Amazon has brought its Alexa voice assistant and a range of compatible Echo devices to Mexico. The Echo, Echo Dot, Echo Plus, Echo Spot, and Amazon Smart Plug are all available to pre-order today, and shipping will start next week. The company is also bringing Amazon Music Unlimited and Prime Music to Mexico today, right in time for people to ask their new Echo devices to play music.

Amazon launched Alexa in Spain last month, but the company says the voice assistant has now been updated to work with Mexican Spanish and makes use of local information. Amazon is the last major company to arrive in this market —Apple started selling the HomePod in Spain and Mexico last month, while the Google Home and Home Mini were released in the two countries back in June.

AT&T plans to alert over a dozen customers in the next week or two that their service will be terminated due to copyright infringement, anonymous sources told Axios. This is one of the first instances AT&T has ended a customer’s service over piracy issues.

AT&T told The Verge today in a statement:

Content owners notified us when they believed they had evidence that an internet account was sharing copyrighted material unlawfully. Based on the notices we received, we identified the customer on the account and share with them the information we received. We also reached out to the customer to educate them about copyright infringement and offer assistance to help prevent the activity from continuing. A small number of customers who continue to receive additional copyright infringement notifications from content owners despite our efforts to educate them, will have their service discontinued.

These dozen-plus customers have received at least nine warnings that they might be infringing on copyrights before AT&T could cancel their service, as AT&T’s new policies state. AT&T told Axios that owners of the content notified the company when they found an internet connection was illegally distributing copyrighted material. The customers who did not modify their behavior accordingly will now have their services terminated.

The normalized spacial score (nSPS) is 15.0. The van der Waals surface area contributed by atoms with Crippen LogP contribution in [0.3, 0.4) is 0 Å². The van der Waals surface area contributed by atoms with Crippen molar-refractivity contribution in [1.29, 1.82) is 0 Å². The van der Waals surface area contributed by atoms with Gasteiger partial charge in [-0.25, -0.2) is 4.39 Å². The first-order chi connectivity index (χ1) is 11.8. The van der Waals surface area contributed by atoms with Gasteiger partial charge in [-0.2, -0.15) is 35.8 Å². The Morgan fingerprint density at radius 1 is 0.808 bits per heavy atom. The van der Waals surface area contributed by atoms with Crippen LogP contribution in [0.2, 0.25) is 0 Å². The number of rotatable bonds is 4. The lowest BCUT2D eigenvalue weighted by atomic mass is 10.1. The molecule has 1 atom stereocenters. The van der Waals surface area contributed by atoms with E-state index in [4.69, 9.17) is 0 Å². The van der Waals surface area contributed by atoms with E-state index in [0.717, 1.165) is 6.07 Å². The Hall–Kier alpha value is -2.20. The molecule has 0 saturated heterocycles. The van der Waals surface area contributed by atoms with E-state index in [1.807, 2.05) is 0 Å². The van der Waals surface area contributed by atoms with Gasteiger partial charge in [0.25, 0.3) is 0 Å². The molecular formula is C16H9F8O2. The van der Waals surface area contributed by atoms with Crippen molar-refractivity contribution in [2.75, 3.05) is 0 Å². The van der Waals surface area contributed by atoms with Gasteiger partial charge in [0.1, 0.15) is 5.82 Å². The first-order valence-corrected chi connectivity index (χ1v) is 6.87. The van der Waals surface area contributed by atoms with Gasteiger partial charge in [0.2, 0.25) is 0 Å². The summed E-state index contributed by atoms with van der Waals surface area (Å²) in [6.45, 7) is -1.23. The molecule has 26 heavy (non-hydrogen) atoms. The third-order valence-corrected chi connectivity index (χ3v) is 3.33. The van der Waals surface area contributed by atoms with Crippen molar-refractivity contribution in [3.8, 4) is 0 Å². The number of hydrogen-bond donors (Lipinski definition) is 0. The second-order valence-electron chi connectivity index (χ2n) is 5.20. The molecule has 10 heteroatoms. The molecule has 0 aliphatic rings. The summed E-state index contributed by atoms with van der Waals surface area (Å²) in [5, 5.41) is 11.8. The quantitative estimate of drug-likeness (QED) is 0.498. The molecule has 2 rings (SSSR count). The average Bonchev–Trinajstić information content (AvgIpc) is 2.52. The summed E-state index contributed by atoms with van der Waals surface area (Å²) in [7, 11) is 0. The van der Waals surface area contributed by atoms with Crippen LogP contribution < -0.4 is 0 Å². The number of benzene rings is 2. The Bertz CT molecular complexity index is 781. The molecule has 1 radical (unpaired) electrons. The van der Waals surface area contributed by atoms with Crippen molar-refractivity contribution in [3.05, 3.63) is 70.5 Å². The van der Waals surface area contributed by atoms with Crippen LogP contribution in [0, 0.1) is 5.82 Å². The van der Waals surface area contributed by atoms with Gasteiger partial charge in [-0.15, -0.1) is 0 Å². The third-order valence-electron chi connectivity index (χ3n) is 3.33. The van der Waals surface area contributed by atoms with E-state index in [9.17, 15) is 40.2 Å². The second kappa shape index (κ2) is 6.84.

In June, AT&T acquired Time Warner, which also gave it ownership of an enormous content network, WarnerMedia. An anonymous source told Axios that it wasn’t immediately clear if WarnerMedia was the entity issuing piracy accusations this time around.

Before the acquisition, it was unclear if AT&T ever had to warn customers directly about copyright infringement issues. It was definitely rare for people to be kicked off their service providers over piracy, unless the scale and distribution of the copyrighted materials was massive.

Update November 6th, 7:55PM ET: This article has been updated with comment from AT&T and a correction that the piracy policies have been in place for years.

Foldable phones are coming, there’s no doubt about that. Samsung, LG, and Huawei are among those who’ve set out their intentions to launch bendable handsets within the next year, but they’ve all apparently been beaten to the line by the Royole FlexPai.

Whereas last year’s ZTE Axon M stuck two displays together with a hinge, the FlexPai screen really does fold over – it’s a tablet one moment and a phone the next. The Chinese manufacturer behind the device says it can be folded open and shut more than 200,000 times before breaking.

When folded, you actually get three screens on the FlexPai: one on the front, one on the back, and one down the side of the device (across the fold) to show notifications, messages and more.

So how has this little-known firm beaten the big names to market? Based on demo videos, this looks very much like a prototype device, and not something Samsung or LG would officially push out into the world. Indeed the FlexPai is being sold as a “Developer Model” for now, indicating it’s not yet fit for the public at large.